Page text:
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Daniel John Drew Codner

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Uxbridge & W. Drayton Gazette
Tuesday 30 March 1869

A painful rumour has been current for the last few days of the sudden disappearance from Liverpool of a merchant's clerk with a very large sum of money belonging to his employers in his possession.
It seems that a young man, 18 years of age, named Daniel John Drewe Codner, was employed as a clerk by Messrs. Pim, Cherry and Co. cotton brokers. Tithebarn Street.
On Tuesday he went with upwards of £1000 to pay an account, but instead of paying over the money, he decamped with the amount, and has not been seen since.
Codner is most respectably connected, his father being a clergyman, and his uncle as ecclesiastical dignitary holding an exalted position in Australia.
The affair is at present in the hands of the police.


Maryport Advertiser
Friday 16 April 1869

HUNTING A DEFAULTER. About a fortnight ago, a young man named Codner suddenly disappeared from Liverpool, having, it was said, embezzled about £1,000, the property et Messrs. Pim, Cherry, and Co., cotton brokers.
The affair was placed in the hands of the police, and the detective department ascertained that Codner had changed five £100 notes at a Liverpool bank, and left town for London.
Inspector Carlisle and a member of the firm followed the supposed delinquent. They soon got upon his tract, and found that he broke the journey at several places. He seemed to have a decided taste for church architecture, for he visited Ely, Canterbury, and other places famous for their ecclesiastical structures. His stoppages, however, were brief.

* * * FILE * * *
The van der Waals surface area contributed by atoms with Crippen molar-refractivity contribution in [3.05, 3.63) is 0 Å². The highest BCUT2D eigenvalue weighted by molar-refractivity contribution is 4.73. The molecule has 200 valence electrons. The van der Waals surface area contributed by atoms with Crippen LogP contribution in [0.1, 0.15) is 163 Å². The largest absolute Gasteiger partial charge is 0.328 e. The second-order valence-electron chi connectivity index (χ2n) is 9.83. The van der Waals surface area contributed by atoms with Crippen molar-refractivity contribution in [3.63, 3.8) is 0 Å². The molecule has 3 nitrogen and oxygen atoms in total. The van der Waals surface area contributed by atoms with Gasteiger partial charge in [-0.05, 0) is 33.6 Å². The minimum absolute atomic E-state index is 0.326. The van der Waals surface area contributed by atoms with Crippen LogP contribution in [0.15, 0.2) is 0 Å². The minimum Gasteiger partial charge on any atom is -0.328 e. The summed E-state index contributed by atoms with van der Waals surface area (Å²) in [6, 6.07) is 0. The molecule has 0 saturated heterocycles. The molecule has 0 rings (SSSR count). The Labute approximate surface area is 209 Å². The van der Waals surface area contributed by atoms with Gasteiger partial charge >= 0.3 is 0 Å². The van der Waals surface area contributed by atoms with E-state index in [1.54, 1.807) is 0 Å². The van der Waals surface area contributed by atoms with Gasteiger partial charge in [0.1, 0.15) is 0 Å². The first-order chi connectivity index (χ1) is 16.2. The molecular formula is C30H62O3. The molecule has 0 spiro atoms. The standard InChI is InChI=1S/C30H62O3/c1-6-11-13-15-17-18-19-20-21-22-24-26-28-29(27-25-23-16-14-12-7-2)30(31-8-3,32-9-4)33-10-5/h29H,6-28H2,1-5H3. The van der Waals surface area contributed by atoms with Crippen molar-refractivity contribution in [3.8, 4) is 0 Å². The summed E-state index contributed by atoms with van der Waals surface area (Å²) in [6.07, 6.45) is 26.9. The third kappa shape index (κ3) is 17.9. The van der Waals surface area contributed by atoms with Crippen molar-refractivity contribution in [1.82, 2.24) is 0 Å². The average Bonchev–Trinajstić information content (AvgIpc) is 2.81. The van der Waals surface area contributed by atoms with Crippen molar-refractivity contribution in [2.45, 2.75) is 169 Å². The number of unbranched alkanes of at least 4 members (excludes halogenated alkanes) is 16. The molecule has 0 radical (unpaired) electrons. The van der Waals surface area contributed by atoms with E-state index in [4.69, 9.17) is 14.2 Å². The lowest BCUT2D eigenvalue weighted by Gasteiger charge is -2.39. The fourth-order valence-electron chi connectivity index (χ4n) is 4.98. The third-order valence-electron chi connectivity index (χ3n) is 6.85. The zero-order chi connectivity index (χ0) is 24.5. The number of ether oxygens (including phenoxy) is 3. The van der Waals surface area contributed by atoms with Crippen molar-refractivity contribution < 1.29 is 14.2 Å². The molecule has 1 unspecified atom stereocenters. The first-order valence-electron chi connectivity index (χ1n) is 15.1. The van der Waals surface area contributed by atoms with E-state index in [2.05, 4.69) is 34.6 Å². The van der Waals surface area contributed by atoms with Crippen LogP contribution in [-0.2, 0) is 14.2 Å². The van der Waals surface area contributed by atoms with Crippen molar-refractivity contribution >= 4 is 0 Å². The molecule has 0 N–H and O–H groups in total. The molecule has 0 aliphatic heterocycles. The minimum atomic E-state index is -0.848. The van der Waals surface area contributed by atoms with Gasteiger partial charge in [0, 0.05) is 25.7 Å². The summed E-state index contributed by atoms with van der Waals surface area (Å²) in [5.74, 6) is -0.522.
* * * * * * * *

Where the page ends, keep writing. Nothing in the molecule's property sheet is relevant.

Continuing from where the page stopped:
His pursuers traced him to London, and thence to Dover. At Dover the trace was lost, but Mr. Carlisle had reason to believe his man bad gone to Paris. Thither they also went, and from Paris to Brussels and Cologne, but could not hear any of the person who was wanted.
The officer, after a most exciting and arduous journey and search-in which he was greatly assisted by the efficient services rendered by the French, Belgian, and Prussian police was compelled to return to Liverpool without the fugitive.
When it became known on 'Change that the police were after the supposed delinquent there was considerable interest manifested in the result or the chase, but the general belief was that it would end as it did.
Within the last few days it has been rumoured that a person answering Codner's description has recently left Marseilles for Australia, via the Suez route, and thence the hunt will be renewed.
Note. Pim Cherry went bankrupt in 1871.


Cardiff Times
Saturday 16 July 1898

Daniel John Drew Codner (46), Musician, was indicted on a charge of unlawfully committing acts of gross indecency with another male person named James Jones at Pembroke Dock, on 1st April. Mr. H.A. Jones, solicitor, Pembroke Dock, and the Rev. W.G. Spurrell, Coalesheath, were defendants surotiem. Defendant not appearing, the recognisances were forfeited.

Police Gazette
29th July 1898

PEMBROKESHIRE. 47.- Haverfordwest Castle (County).-For failing to appear at Haverfordwest Assizes, 12th inst., for committing acts of gross indecency (See Case No. 62. 22nd April last)- DANIEL JOHN DREW CODNER, age 46, height 6 ft. 1 in., complexion fair, hair dark brown, eyes hazel, stoops slightly. Warrant issued. Information to the Chief Constable, Haverford west Castle.

Evening Star
Wednesday 29 January 1902

A HORRIBLE THOUGH SAD STORY

Daniel John Drew Codner (50), an organist, who was described as of superior education, was charged with an abominable offence, on November 25th, 1901. Mr W. P. Eversley prosecuted, and Mr. E. W, Wild and Mr. Mabon defended.
The evidence was of a loathsome nature, and it appeared at the time of the offence prisoner had been drinking heavily.